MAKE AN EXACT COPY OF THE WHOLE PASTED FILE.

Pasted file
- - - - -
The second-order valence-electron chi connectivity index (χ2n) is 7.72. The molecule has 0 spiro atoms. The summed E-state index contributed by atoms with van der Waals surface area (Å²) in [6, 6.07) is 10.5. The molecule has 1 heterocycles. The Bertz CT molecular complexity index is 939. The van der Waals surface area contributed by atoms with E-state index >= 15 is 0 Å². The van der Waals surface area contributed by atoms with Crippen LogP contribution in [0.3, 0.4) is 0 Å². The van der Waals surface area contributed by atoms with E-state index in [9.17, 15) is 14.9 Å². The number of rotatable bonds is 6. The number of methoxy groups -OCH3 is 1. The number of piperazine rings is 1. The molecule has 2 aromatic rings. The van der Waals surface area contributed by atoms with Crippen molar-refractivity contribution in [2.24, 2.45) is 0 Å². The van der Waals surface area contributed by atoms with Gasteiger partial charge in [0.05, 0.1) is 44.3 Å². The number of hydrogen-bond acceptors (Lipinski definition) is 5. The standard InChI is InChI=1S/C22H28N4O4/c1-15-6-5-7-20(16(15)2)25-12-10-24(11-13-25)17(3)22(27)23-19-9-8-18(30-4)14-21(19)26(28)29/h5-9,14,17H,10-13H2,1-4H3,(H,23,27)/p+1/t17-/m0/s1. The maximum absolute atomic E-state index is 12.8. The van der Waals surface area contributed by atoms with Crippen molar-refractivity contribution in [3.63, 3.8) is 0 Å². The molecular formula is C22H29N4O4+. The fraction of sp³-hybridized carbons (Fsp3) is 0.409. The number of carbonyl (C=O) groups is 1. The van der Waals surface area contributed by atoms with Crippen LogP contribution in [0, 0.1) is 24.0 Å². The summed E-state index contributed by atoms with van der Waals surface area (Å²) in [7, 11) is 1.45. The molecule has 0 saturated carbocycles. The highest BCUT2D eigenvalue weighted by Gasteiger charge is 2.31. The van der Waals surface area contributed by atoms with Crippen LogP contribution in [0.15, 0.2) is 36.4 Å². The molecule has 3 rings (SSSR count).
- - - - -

The second-order valence-electron chi connectivity index (χ2n) is 7.72. The molecule has 0 spiro atoms. The summed E-state index contributed by atoms with van der Waals surface area (Å²) in [6, 6.07) is 10.5. The molecule has 1 heterocycles. The Bertz CT molecular complexity index is 939. The van der Waals surface area contributed by atoms with E-state index >= 15 is 0 Å². The van der Waals surface area contributed by atoms with Crippen LogP contribution in [0.3, 0.4) is 0 Å². The van der Waals surface area contributed by atoms with E-state index in [9.17, 15) is 14.9 Å². The number of rotatable bonds is 6. The number of methoxy groups -OCH3 is 1. The number of piperazine rings is 1. The molecule has 2 aromatic rings. The van der Waals surface area contributed by atoms with Crippen molar-refractivity contribution in [2.24, 2.45) is 0 Å². The van der Waals surface area contributed by atoms with Gasteiger partial charge in [0.05, 0.1) is 44.3 Å². The number of hydrogen-bond acceptors (Lipinski definition) is 5. The standard InChI is InChI=1S/C22H28N4O4/c1-15-6-5-7-20(16(15)2)25-12-10-24(11-13-25)17(3)22(27)23-19-9-8-18(30-4)14-21(19)26(28)29/h5-9,14,17H,10-13H2,1-4H3,(H,23,27)/p+1/t17-/m0/s1. The maximum absolute atomic E-state index is 12.8. The van der Waals surface area contributed by atoms with Crippen molar-refractivity contribution in [3.63, 3.8) is 0 Å². The molecular formula is C22H29N4O4+. The fraction of sp³-hybridized carbons (Fsp3) is 0.409. The number of carbonyl (C=O) groups is 1. The van der Waals surface area contributed by atoms with Crippen LogP contribution in [0, 0.1) is 24.0 Å². The summed E-state index contributed by atoms with van der Waals surface area (Å²) in [7, 11) is 1.45. The molecule has 0 saturated carbocycles. The highest BCUT2D eigenvalue weighted by Gasteiger charge is 2.31. The van der Waals surface area contributed by atoms with Crippen LogP contribution in [0.15, 0.2) is 36.4 Å². The molecule has 3 rings (SSSR count).